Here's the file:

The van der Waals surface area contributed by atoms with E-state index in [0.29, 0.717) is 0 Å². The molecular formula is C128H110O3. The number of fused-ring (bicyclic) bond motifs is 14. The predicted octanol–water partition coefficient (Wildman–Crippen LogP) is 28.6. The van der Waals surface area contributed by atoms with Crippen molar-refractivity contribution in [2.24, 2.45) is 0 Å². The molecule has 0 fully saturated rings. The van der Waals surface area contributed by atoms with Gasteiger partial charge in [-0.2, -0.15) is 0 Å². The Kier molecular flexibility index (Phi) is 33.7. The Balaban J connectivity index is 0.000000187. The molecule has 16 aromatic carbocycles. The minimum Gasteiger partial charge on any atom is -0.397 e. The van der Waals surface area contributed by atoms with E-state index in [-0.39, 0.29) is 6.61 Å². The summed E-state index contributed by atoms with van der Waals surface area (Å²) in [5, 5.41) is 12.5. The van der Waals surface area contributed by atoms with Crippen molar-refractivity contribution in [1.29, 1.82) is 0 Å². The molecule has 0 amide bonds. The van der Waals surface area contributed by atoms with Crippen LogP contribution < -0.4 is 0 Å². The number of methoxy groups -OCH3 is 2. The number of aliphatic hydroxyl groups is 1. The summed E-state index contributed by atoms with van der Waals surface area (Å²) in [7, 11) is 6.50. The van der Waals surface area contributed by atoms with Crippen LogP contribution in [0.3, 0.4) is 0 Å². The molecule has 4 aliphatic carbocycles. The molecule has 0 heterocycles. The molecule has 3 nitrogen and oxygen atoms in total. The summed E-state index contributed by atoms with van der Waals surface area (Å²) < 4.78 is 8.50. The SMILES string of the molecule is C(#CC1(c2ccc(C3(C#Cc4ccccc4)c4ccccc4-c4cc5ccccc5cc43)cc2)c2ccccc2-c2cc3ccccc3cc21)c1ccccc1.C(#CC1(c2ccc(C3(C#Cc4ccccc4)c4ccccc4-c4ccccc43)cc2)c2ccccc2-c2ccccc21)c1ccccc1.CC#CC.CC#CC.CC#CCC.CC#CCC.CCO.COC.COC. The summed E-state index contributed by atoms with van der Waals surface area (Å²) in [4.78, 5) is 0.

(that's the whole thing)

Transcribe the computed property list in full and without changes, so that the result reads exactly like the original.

The van der Waals surface area contributed by atoms with E-state index in [0.29, 0.717) is 0 Å². The molecular formula is C128H110O3. The number of fused-ring (bicyclic) bond motifs is 14. The predicted octanol–water partition coefficient (Wildman–Crippen LogP) is 28.6. The van der Waals surface area contributed by atoms with Crippen molar-refractivity contribution in [2.24, 2.45) is 0 Å². The molecule has 0 fully saturated rings. The van der Waals surface area contributed by atoms with Gasteiger partial charge in [-0.2, -0.15) is 0 Å². The Kier molecular flexibility index (Phi) is 33.7. The Balaban J connectivity index is 0.000000187. The molecule has 16 aromatic carbocycles. The minimum Gasteiger partial charge on any atom is -0.397 e. The van der Waals surface area contributed by atoms with E-state index in [-0.39, 0.29) is 6.61 Å². The summed E-state index contributed by atoms with van der Waals surface area (Å²) in [5, 5.41) is 12.5. The van der Waals surface area contributed by atoms with Crippen molar-refractivity contribution in [1.29, 1.82) is 0 Å². The molecule has 0 amide bonds. The van der Waals surface area contributed by atoms with Crippen LogP contribution < -0.4 is 0 Å². The number of methoxy groups -OCH3 is 2. The number of aliphatic hydroxyl groups is 1. The summed E-state index contributed by atoms with van der Waals surface area (Å²) in [7, 11) is 6.50. The van der Waals surface area contributed by atoms with Crippen LogP contribution in [0.3, 0.4) is 0 Å². The molecule has 4 aliphatic carbocycles. The molecule has 0 heterocycles. The molecule has 3 nitrogen and oxygen atoms in total. The summed E-state index contributed by atoms with van der Waals surface area (Å²) < 4.78 is 8.50. The SMILES string of the molecule is C(#CC1(c2ccc(C3(C#Cc4ccccc4)c4ccccc4-c4cc5ccccc5cc43)cc2)c2ccccc2-c2cc3ccccc3cc21)c1ccccc1.C(#CC1(c2ccc(C3(C#Cc4ccccc4)c4ccccc4-c4ccccc43)cc2)c2ccccc2-c2ccccc21)c1ccccc1.CC#CC.CC#CC.CC#CCC.CC#CCC.CCO.COC.COC. The summed E-state index contributed by atoms with van der Waals surface area (Å²) in [4.78, 5) is 0.